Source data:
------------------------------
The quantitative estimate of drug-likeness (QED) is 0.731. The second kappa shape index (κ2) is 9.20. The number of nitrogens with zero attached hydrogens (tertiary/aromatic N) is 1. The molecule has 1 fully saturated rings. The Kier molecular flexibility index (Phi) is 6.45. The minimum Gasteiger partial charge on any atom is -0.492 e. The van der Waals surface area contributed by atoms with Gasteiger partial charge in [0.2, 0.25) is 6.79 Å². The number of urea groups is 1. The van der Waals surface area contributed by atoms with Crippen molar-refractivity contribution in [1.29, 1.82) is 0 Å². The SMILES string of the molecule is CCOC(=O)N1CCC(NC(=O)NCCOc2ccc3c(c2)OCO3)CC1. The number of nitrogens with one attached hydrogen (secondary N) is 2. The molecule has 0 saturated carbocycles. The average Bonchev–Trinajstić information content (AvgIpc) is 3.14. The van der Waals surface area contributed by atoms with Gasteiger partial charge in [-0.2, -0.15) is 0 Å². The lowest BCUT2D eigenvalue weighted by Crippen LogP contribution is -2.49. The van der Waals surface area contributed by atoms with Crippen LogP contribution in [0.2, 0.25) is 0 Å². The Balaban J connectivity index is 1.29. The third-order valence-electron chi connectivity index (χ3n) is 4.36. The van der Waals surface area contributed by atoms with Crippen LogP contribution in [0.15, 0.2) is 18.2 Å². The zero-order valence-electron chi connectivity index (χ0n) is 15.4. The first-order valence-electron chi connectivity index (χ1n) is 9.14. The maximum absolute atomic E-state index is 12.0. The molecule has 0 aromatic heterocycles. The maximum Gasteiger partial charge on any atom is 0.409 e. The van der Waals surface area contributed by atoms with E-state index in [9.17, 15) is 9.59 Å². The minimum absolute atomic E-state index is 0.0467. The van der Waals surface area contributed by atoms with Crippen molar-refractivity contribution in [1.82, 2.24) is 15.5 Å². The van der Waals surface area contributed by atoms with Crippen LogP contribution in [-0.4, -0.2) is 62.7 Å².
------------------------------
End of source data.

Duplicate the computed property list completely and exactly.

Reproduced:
The quantitative estimate of drug-likeness (QED) is 0.731. The second kappa shape index (κ2) is 9.20. The number of nitrogens with zero attached hydrogens (tertiary/aromatic N) is 1. The molecule has 1 fully saturated rings. The Kier molecular flexibility index (Phi) is 6.45. The minimum Gasteiger partial charge on any atom is -0.492 e. The van der Waals surface area contributed by atoms with Gasteiger partial charge in [0.2, 0.25) is 6.79 Å². The number of urea groups is 1. The van der Waals surface area contributed by atoms with Crippen molar-refractivity contribution in [1.29, 1.82) is 0 Å². The SMILES string of the molecule is CCOC(=O)N1CCC(NC(=O)NCCOc2ccc3c(c2)OCO3)CC1. The number of nitrogens with one attached hydrogen (secondary N) is 2. The molecule has 0 saturated carbocycles. The average Bonchev–Trinajstić information content (AvgIpc) is 3.14. The van der Waals surface area contributed by atoms with Gasteiger partial charge in [-0.2, -0.15) is 0 Å². The lowest BCUT2D eigenvalue weighted by Crippen LogP contribution is -2.49. The van der Waals surface area contributed by atoms with Crippen LogP contribution in [0.2, 0.25) is 0 Å². The Balaban J connectivity index is 1.29. The third-order valence-electron chi connectivity index (χ3n) is 4.36. The van der Waals surface area contributed by atoms with Crippen LogP contribution in [0.15, 0.2) is 18.2 Å². The zero-order valence-electron chi connectivity index (χ0n) is 15.4. The first-order valence-electron chi connectivity index (χ1n) is 9.14. The maximum absolute atomic E-state index is 12.0. The molecule has 0 aromatic heterocycles. The maximum Gasteiger partial charge on any atom is 0.409 e. The van der Waals surface area contributed by atoms with E-state index in [9.17, 15) is 9.59 Å². The minimum absolute atomic E-state index is 0.0467. The van der Waals surface area contributed by atoms with Crippen molar-refractivity contribution in [1.82, 2.24) is 15.5 Å². The van der Waals surface area contributed by atoms with Crippen LogP contribution in [-0.4, -0.2) is 62.7 Å².